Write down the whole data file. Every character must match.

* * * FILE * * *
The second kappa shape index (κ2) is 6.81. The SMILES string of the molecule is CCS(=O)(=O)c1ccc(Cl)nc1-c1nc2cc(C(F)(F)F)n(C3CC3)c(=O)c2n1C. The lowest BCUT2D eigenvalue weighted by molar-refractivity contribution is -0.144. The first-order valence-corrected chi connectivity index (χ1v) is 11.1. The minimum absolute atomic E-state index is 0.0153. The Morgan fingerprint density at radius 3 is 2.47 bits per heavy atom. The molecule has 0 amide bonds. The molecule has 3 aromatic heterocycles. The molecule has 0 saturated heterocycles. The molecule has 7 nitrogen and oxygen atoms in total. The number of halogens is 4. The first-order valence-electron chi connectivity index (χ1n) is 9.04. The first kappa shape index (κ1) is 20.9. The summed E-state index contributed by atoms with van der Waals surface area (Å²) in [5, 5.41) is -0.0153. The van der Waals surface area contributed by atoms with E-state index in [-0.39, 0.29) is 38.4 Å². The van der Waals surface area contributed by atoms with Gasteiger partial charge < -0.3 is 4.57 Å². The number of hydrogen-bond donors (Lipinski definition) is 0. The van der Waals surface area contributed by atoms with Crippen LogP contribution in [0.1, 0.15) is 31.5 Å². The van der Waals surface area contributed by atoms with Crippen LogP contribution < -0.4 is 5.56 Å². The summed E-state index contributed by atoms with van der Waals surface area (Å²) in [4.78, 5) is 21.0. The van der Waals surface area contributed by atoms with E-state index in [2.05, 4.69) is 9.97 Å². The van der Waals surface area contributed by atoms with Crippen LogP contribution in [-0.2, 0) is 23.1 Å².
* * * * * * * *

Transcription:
The second kappa shape index (κ2) is 6.81. The SMILES string of the molecule is CCS(=O)(=O)c1ccc(Cl)nc1-c1nc2cc(C(F)(F)F)n(C3CC3)c(=O)c2n1C. The lowest BCUT2D eigenvalue weighted by molar-refractivity contribution is -0.144. The first-order valence-corrected chi connectivity index (χ1v) is 11.1. The minimum absolute atomic E-state index is 0.0153. The Morgan fingerprint density at radius 3 is 2.47 bits per heavy atom. The molecule has 0 amide bonds. The molecule has 3 aromatic heterocycles. The molecule has 0 saturated heterocycles. The molecule has 7 nitrogen and oxygen atoms in total. The number of halogens is 4. The first-order valence-electron chi connectivity index (χ1n) is 9.04. The first kappa shape index (κ1) is 20.9. The summed E-state index contributed by atoms with van der Waals surface area (Å²) in [5, 5.41) is -0.0153. The van der Waals surface area contributed by atoms with E-state index in [-0.39, 0.29) is 38.4 Å². The van der Waals surface area contributed by atoms with Gasteiger partial charge < -0.3 is 4.57 Å². The number of hydrogen-bond donors (Lipinski definition) is 0. The van der Waals surface area contributed by atoms with Crippen LogP contribution in [0.1, 0.15) is 31.5 Å². The van der Waals surface area contributed by atoms with Crippen LogP contribution < -0.4 is 5.56 Å². The summed E-state index contributed by atoms with van der Waals surface area (Å²) in [4.78, 5) is 21.0. The van der Waals surface area contributed by atoms with E-state index in [2.05, 4.69) is 9.97 Å². The van der Waals surface area contributed by atoms with Crippen LogP contribution in [-0.2, 0) is 23.1 Å².